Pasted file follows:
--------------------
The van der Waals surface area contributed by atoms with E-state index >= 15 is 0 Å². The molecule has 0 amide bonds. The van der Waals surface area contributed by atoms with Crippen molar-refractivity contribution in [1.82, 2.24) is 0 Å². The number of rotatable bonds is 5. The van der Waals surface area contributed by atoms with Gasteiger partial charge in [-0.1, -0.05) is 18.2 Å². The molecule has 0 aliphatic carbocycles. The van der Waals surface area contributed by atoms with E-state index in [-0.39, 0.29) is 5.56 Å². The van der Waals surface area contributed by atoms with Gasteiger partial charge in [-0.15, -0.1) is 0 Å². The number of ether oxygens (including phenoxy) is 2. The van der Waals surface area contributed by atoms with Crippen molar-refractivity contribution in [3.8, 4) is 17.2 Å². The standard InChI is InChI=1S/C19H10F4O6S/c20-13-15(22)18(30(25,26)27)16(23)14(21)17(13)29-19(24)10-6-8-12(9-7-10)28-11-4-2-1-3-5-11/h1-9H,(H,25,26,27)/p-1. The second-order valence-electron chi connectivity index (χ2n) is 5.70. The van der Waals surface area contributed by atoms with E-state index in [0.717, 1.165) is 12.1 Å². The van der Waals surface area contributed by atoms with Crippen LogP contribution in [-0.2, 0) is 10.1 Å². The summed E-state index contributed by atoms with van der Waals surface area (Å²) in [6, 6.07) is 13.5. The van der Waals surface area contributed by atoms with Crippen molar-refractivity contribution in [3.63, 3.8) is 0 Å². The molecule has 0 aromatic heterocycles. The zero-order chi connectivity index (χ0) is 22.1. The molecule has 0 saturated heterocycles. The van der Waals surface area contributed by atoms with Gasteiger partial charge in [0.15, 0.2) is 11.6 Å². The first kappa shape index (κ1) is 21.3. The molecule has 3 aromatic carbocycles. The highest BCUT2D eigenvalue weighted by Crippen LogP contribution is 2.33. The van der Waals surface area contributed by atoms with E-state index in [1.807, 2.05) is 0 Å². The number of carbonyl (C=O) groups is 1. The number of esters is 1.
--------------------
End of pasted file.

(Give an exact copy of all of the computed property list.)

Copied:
The van der Waals surface area contributed by atoms with E-state index >= 15 is 0 Å². The molecule has 0 amide bonds. The van der Waals surface area contributed by atoms with Crippen molar-refractivity contribution in [1.82, 2.24) is 0 Å². The number of rotatable bonds is 5. The van der Waals surface area contributed by atoms with Gasteiger partial charge in [-0.1, -0.05) is 18.2 Å². The molecule has 0 aliphatic carbocycles. The van der Waals surface area contributed by atoms with E-state index in [-0.39, 0.29) is 5.56 Å². The van der Waals surface area contributed by atoms with Gasteiger partial charge in [-0.15, -0.1) is 0 Å². The number of ether oxygens (including phenoxy) is 2. The van der Waals surface area contributed by atoms with Crippen molar-refractivity contribution in [3.8, 4) is 17.2 Å². The standard InChI is InChI=1S/C19H10F4O6S/c20-13-15(22)18(30(25,26)27)16(23)14(21)17(13)29-19(24)10-6-8-12(9-7-10)28-11-4-2-1-3-5-11/h1-9H,(H,25,26,27)/p-1. The second-order valence-electron chi connectivity index (χ2n) is 5.70. The van der Waals surface area contributed by atoms with E-state index in [0.717, 1.165) is 12.1 Å². The van der Waals surface area contributed by atoms with Crippen LogP contribution in [-0.2, 0) is 10.1 Å². The summed E-state index contributed by atoms with van der Waals surface area (Å²) in [6, 6.07) is 13.5. The van der Waals surface area contributed by atoms with Crippen molar-refractivity contribution in [3.63, 3.8) is 0 Å². The molecule has 0 aromatic heterocycles. The zero-order chi connectivity index (χ0) is 22.1. The molecule has 0 saturated heterocycles. The van der Waals surface area contributed by atoms with Gasteiger partial charge in [0.15, 0.2) is 11.6 Å². The first kappa shape index (κ1) is 21.3. The molecule has 3 aromatic carbocycles. The highest BCUT2D eigenvalue weighted by Crippen LogP contribution is 2.33. The van der Waals surface area contributed by atoms with E-state index in [1.807, 2.05) is 0 Å². The number of carbonyl (C=O) groups is 1. The number of esters is 1.